February 1971

“Waiting,” Ensign, Feb. 1971, 65



Jenny looked at the clock again. It was after eleven, and Ted had said he would be home at ten. She felt a mixture of anger and anxiety. He was probably talking after the meeting, had forgotten the time, and hadn’t started home when he had planned. It was a fifty-mile drive, though, and things did happen on busy highways. Oh, why didn’t he come?

Jenny felt a pang of remorse at the way things had been when Ted had left at six. The rush of trying to get him off in time and get the family through a meal had seemed to put her on edge. She had been sharp and a less loving wife than she should have been. She didn’t like it when Ted and she parted with negative feelings between them. She supposed that every woman had these feelings while waiting after such a parting.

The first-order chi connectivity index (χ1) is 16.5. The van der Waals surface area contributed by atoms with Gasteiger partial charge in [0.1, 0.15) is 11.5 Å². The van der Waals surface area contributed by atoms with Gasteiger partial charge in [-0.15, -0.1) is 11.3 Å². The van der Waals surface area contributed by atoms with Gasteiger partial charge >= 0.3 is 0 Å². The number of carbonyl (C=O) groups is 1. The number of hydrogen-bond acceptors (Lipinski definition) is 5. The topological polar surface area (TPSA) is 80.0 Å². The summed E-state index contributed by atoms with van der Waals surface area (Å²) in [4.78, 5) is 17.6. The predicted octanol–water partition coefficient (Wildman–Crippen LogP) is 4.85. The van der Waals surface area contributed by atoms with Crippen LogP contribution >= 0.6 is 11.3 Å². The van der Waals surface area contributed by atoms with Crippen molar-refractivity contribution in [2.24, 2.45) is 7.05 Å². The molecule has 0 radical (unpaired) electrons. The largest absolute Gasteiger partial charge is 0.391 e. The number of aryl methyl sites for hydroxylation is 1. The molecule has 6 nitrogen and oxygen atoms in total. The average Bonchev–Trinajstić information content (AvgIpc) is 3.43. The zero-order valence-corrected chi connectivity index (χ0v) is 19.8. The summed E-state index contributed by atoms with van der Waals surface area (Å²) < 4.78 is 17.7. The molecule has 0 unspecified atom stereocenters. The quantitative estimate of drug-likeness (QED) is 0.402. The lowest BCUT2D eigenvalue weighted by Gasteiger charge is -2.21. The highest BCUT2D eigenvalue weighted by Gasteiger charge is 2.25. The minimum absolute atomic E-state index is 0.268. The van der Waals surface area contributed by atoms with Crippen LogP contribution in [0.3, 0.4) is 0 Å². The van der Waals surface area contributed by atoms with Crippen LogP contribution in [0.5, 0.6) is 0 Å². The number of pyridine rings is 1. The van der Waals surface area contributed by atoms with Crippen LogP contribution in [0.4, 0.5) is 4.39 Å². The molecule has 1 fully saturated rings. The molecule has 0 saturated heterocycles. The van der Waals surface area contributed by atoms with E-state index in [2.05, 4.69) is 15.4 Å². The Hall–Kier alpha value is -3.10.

It’s eleven-thirty—where can he be? I guess it would be foolish for me to call the hospital or the highway patrol, she thought.

In her mind Jenny could see her whole life with Ted. She went to the “What would I do if’s.” She thought of how life without her husband would be, of how he loved the children, of how their world was centered on “When Daddy comes home.” Her sympathy went out to those who had to face life alone.

At midnight Jenny was waxing the kitchen floor, trying to make time go faster and forget how frightened she felt. Hearing a car, she rushed to the window as she had done so many times that evening, only to find it was another false alarm.

The phone rang, and Jenny hurried to pick it up—but it was a wrong number. Just as she hung up the phone she heard the doorbell. She was near panic as she went to the door. “Who’s there?” she called.

Joy and relief flooded through her as she heard her husband’s familiar voice. “It’s me. I forgot my key.”

She opened the door and threw her arms around his neck, sobbing, “I love you.”

He looked surprised and said, “I had two flat tires and couldn’t phone. I really thought you’d be angry when I was so late.”

Jenny just clung to him, thankful she had a second chance.

  • Sister Slade is a housewife and mother of six children. She teaches the social relations class in the 22nd Ward Relief Society, Provo East Stake.